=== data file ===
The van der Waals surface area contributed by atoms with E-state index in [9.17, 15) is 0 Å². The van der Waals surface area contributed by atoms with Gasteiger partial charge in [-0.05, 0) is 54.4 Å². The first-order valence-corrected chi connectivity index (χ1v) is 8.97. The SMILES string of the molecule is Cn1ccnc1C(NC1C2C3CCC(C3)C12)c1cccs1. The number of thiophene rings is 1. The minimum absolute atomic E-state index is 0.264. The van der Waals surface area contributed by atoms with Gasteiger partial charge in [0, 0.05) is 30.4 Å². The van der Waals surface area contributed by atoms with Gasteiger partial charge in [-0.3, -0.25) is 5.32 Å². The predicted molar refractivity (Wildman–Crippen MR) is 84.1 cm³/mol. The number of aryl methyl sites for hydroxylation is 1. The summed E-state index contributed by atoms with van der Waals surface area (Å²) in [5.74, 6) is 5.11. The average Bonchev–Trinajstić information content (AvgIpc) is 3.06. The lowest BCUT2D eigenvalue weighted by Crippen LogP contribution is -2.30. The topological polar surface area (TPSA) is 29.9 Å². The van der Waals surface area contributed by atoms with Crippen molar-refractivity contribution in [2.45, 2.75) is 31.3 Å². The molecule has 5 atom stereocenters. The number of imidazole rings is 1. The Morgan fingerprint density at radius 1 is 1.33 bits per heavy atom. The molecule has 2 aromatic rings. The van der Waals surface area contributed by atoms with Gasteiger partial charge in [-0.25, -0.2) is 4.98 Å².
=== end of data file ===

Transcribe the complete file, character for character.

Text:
The van der Waals surface area contributed by atoms with E-state index in [9.17, 15) is 0 Å². The van der Waals surface area contributed by atoms with Gasteiger partial charge in [-0.05, 0) is 54.4 Å². The first-order valence-corrected chi connectivity index (χ1v) is 8.97. The SMILES string of the molecule is Cn1ccnc1C(NC1C2C3CCC(C3)C12)c1cccs1. The number of thiophene rings is 1. The minimum absolute atomic E-state index is 0.264. The van der Waals surface area contributed by atoms with Gasteiger partial charge in [0, 0.05) is 30.4 Å². The van der Waals surface area contributed by atoms with Gasteiger partial charge in [-0.3, -0.25) is 5.32 Å². The predicted molar refractivity (Wildman–Crippen MR) is 84.1 cm³/mol. The number of aryl methyl sites for hydroxylation is 1. The summed E-state index contributed by atoms with van der Waals surface area (Å²) in [5.74, 6) is 5.11. The average Bonchev–Trinajstić information content (AvgIpc) is 3.06. The lowest BCUT2D eigenvalue weighted by Crippen LogP contribution is -2.30. The topological polar surface area (TPSA) is 29.9 Å². The van der Waals surface area contributed by atoms with Crippen molar-refractivity contribution in [2.45, 2.75) is 31.3 Å². The molecule has 5 atom stereocenters. The number of imidazole rings is 1. The Morgan fingerprint density at radius 1 is 1.33 bits per heavy atom. The molecule has 2 aromatic rings. The van der Waals surface area contributed by atoms with Gasteiger partial charge in [-0.25, -0.2) is 4.98 Å².